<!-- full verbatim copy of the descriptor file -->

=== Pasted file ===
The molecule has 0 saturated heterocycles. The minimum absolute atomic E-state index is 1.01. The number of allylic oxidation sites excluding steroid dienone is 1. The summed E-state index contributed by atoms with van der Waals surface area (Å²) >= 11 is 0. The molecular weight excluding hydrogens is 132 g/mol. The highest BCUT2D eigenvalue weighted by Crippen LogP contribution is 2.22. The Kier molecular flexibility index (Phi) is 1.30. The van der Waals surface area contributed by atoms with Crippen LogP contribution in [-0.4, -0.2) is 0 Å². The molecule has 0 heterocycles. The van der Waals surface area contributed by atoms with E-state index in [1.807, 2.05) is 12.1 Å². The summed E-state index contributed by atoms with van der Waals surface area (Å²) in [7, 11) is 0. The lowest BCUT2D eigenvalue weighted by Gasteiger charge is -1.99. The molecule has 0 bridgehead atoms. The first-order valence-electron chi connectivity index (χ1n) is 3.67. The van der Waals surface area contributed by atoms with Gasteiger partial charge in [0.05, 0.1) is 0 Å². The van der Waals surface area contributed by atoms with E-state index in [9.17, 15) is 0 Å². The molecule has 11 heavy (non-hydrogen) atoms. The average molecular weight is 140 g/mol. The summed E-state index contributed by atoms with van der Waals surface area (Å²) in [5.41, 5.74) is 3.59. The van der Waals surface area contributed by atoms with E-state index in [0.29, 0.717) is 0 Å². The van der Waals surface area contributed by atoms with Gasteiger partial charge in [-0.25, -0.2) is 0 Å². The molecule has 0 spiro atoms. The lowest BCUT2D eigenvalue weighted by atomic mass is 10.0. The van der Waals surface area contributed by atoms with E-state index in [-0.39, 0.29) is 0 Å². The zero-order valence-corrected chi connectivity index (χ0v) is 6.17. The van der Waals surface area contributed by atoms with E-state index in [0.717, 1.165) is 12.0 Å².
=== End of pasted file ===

The molecule has 0 saturated heterocycles. The minimum absolute atomic E-state index is 1.01. The number of allylic oxidation sites excluding steroid dienone is 1. The summed E-state index contributed by atoms with van der Waals surface area (Å²) >= 11 is 0. The molecular weight excluding hydrogens is 132 g/mol. The highest BCUT2D eigenvalue weighted by Crippen LogP contribution is 2.22. The Kier molecular flexibility index (Phi) is 1.30. The van der Waals surface area contributed by atoms with Crippen LogP contribution in [-0.4, -0.2) is 0 Å². The molecule has 0 heterocycles. The van der Waals surface area contributed by atoms with E-state index in [1.807, 2.05) is 12.1 Å². The summed E-state index contributed by atoms with van der Waals surface area (Å²) in [7, 11) is 0. The lowest BCUT2D eigenvalue weighted by Gasteiger charge is -1.99. The molecule has 0 bridgehead atoms. The first-order valence-electron chi connectivity index (χ1n) is 3.67. The van der Waals surface area contributed by atoms with Gasteiger partial charge in [0.05, 0.1) is 0 Å². The van der Waals surface area contributed by atoms with E-state index in [9.17, 15) is 0 Å². The molecule has 11 heavy (non-hydrogen) atoms. The average molecular weight is 140 g/mol. The summed E-state index contributed by atoms with van der Waals surface area (Å²) in [5.41, 5.74) is 3.59. The van der Waals surface area contributed by atoms with E-state index in [0.29, 0.717) is 0 Å². The van der Waals surface area contributed by atoms with Gasteiger partial charge in [-0.25, -0.2) is 0 Å². The molecule has 0 spiro atoms. The lowest BCUT2D eigenvalue weighted by atomic mass is 10.0. The van der Waals surface area contributed by atoms with E-state index in [-0.39, 0.29) is 0 Å². The zero-order valence-corrected chi connectivity index (χ0v) is 6.17. The van der Waals surface area contributed by atoms with E-state index in [0.717, 1.165) is 12.0 Å².